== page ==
Sentencing for dealers of ‘insidious’ drug

November 23, 2017 | By More

A judge told two meth dealers they were part of an “insidious industry” that was wreaking havoc on parts of the community.

He then sent one to jail for three years, and granted the other a home detention sentence for a year – the maximum term available.

Dylan Rudd Stuart, 28, and Shontel Marie Riley Hardaker, 23, were found in bed when the police executed a search warrant on an Aranui property on an unrelated matter on July 31.

Both admitted possession of methamphetamine for supply – indicated by the presence of a “ticklist” of customers, small resealable plastic bags, methamphetamine, and $6000 cash – and Stuart admitted possession of a powerful firearm and ammunition.

The Christchurch District Court sentencing session was told they were dealing in methamphetamine to pay for their own drug habits. A cut-down .44 Magnum rifle and ammunition was found.

Stuart was jailed for three years, and Hardaker got home detention with Judge Michael Crosbie getting monitoring reports on her every three months.

Hardaker will have to do any treatment programmes or interventions required, and if a residential drug treatment programme is recommended after three months he will switch her sentence to intensive supervision so she can attend.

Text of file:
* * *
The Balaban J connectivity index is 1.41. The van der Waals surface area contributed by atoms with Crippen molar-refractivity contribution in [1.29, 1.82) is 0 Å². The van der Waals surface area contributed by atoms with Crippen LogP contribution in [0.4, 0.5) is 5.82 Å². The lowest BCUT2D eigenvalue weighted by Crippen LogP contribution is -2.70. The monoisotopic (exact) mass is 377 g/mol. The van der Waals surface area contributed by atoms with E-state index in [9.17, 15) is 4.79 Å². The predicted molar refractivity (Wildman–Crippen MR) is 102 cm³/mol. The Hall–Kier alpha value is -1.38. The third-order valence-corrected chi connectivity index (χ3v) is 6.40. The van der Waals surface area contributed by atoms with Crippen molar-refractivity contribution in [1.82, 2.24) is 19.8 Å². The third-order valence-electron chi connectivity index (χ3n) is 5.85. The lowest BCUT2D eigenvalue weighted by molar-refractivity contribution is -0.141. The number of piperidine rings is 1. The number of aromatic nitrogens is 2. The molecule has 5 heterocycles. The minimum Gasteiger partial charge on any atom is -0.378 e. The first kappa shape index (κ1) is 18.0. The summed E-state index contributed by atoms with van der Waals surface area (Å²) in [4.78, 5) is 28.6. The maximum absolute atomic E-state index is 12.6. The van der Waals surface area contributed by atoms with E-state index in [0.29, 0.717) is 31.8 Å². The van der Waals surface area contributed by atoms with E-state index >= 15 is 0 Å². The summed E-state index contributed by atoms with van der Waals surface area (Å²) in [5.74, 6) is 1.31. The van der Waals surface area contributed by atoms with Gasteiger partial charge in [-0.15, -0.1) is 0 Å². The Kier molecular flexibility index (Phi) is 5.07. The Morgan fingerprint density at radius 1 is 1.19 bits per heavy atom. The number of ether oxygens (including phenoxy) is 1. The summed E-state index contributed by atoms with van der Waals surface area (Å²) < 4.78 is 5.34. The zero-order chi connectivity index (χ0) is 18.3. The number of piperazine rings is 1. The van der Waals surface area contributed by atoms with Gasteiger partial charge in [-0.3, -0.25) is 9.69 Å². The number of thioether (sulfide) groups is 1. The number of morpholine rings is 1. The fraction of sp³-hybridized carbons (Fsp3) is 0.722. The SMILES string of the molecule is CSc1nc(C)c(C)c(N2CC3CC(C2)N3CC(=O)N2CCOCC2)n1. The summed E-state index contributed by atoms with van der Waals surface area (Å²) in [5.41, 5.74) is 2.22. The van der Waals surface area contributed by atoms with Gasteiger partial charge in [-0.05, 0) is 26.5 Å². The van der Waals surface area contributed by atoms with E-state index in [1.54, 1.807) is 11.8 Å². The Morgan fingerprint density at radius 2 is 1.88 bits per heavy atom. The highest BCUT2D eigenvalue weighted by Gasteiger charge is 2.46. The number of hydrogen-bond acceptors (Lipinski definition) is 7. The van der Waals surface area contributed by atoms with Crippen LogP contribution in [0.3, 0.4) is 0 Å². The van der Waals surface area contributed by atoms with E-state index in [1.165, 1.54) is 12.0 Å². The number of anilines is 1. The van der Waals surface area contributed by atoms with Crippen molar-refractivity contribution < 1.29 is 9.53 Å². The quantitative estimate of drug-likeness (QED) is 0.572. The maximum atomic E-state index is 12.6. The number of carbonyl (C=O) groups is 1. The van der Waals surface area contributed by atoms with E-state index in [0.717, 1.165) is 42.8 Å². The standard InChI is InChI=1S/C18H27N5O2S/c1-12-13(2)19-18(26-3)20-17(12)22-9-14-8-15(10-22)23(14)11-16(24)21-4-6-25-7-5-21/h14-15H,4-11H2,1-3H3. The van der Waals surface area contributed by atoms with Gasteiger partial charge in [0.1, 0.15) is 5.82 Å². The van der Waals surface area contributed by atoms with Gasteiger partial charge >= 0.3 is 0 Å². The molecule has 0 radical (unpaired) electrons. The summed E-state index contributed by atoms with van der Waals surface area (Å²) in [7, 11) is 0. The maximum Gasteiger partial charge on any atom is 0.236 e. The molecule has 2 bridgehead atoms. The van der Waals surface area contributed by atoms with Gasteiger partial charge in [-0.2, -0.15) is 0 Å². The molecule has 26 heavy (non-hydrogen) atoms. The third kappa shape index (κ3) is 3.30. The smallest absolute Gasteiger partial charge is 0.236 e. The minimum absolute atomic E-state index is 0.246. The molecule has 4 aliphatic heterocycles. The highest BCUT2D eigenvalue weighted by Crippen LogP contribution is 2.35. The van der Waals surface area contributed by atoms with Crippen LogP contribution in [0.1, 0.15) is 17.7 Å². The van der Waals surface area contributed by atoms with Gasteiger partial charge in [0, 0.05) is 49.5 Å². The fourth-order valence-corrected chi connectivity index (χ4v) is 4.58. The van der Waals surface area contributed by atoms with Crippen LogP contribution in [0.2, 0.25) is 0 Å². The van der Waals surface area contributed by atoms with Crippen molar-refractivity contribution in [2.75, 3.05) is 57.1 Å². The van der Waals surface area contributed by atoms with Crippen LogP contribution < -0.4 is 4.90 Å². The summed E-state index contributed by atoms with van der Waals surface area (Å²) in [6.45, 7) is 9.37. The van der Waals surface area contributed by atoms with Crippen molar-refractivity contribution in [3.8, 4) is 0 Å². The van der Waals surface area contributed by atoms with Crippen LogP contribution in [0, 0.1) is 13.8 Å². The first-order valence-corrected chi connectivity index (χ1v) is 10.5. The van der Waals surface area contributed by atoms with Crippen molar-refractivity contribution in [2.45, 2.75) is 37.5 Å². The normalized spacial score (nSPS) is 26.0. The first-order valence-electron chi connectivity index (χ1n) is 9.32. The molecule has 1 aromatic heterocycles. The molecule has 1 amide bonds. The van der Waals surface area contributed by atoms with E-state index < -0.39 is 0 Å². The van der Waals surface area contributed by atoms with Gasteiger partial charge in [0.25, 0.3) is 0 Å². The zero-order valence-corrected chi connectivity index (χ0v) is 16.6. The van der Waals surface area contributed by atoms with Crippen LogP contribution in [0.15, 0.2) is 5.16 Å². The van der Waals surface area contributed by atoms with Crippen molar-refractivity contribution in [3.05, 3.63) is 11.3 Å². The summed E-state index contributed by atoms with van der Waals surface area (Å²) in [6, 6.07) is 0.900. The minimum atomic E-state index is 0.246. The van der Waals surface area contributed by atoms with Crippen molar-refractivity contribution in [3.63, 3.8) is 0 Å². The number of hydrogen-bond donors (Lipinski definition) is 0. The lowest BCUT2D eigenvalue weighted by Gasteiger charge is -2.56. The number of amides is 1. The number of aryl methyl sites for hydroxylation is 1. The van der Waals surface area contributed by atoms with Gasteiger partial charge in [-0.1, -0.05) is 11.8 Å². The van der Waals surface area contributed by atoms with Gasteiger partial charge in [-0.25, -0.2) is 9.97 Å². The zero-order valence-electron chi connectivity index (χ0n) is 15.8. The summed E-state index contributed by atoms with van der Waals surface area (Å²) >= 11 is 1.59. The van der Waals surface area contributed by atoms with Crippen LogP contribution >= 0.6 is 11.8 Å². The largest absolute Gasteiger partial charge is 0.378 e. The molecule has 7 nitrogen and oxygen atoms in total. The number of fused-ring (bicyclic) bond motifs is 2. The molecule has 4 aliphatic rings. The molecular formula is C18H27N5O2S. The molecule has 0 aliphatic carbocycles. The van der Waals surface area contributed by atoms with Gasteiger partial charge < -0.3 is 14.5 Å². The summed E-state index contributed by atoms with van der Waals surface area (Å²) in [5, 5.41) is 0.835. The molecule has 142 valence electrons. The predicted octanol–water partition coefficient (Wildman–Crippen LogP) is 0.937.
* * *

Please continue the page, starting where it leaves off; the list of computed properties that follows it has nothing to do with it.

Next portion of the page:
The $6000 cash found underneath the mattress is forfeited to the Crown, and the firearm, ammunition, $6000 of methamphetamine, and drugs paraphernalia will be destroyed.

Defence counsel Chris Shannon said Stuart had written a letter of apology.

Mr Shannon told Judge Crosbie: “I accept that having a firearm in this context, particularly a sawn-off one, is a serious aggravating factor.

“He is someone who realises the way his life is going to head unless he tidies up his act with drugs, and that is something he wants to do.”

Counsel Andrew Bailey said Hardaker had no previous convictions and had been under the influence of a more experienced offender. He urged that a home detention sentence be allowed, with provision to go to residential drug rehabilitation if it was recommended and if a place could be found.

Judge Crosbie pointed out to the pair that the maximum penalty for methamphetamine dealing was life imprisonment. They were part of an “insidious industry”.

He said: “It’s an appalling drug that is having an appalling effect on society. You may think you know who the drugs were sold to but you have no control over who they pass it on to.

“The real concern that the courts have is that the drugs end up in the hands of the young and impressionable, or already addicted.”

He said the sentence needed to hold them to account for being part of an industry that was wreaking havoc on a section of society.

He told Hardaker that he wanted her sentence to be “primarily rehabilitative” but he also warned her that if she breached the sentence or probation applied to have it cancelled he would send her to prison “in a heartbeat”.


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